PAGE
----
Two:

    Secunda

  • Most recent usage: 5 births in 1977

  • Most births in a year: 5 births in 1964 & 1977

  • Segundo

  • Most recent usage: 5 births in 2012

  • Most births in a year: 12 births in 2002

  • Secundus

  • Most recent usage: None

  • Most births in a year: Never used in the US

  • One may be the loneliest number, but hardly anyone seems to value the number two when it comes to names.  Segundo for a boy has done the best out of all of these but its numbers are minuscule. These may not be inclined for any kind of popularity but they’re interesting to at least acknowledge.

    Three:

    Tertia

  • Most recent usage: 5 births in 1985

  • Most births in a year: 5 births in 1971 & 1985.

  • Tertius

  • Most recent usage: 6 births in 1987

  • Most births in a year: 6 births in 1987.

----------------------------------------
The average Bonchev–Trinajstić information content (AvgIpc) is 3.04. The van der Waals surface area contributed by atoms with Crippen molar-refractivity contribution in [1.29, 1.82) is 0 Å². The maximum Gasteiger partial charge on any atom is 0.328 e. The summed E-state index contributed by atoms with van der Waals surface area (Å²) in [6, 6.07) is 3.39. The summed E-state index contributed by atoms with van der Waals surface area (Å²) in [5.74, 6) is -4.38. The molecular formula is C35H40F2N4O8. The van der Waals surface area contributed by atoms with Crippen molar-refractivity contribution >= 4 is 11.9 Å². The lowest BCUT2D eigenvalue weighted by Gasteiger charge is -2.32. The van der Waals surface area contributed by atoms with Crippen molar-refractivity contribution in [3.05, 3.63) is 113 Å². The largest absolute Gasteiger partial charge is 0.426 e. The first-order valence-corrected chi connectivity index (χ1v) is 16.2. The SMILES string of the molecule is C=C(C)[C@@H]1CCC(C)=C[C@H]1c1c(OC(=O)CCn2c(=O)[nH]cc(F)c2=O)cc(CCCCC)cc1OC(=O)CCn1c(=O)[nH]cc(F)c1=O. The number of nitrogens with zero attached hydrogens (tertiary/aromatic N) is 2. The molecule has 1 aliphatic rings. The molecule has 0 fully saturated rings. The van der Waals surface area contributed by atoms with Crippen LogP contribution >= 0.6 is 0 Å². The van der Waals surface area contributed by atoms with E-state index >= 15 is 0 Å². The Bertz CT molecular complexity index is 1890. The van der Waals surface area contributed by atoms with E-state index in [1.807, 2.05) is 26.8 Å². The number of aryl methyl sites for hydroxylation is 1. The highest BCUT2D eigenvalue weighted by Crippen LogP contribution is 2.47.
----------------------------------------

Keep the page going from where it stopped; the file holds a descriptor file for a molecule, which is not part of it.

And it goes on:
• These Latin Tert- names aren’t faring very well in the US.  Tertia has potential if pronounced ter-shuh, similar to Portia. Tertius might just be too much tert, even if pronounced ter-shuss.

  • Four:

    Quarta, Quartus

  • Most recent usage: None

  • Most births in a year: Never used in the US

  • The US has zero love for the number four. Nobody has ever used these names. However, it would take 5 uses in a single year in order for it to be recorded, so it is possible that there are a couple out there that we don’t know about. Similarly, there’s no love for Quartia, Quartina, Quartessa or Quartella.  Nothing for Quatro or Quatre either!

    Five:

    Quinta

  • Gender: Female

  • Most recent usage: 5 births in 1997

  • Most births in a year: 15 births in 1977

  • Gender: Male

  • Most recent usage: 5 births in 1995

  • Most births in a year: 8 births in 1977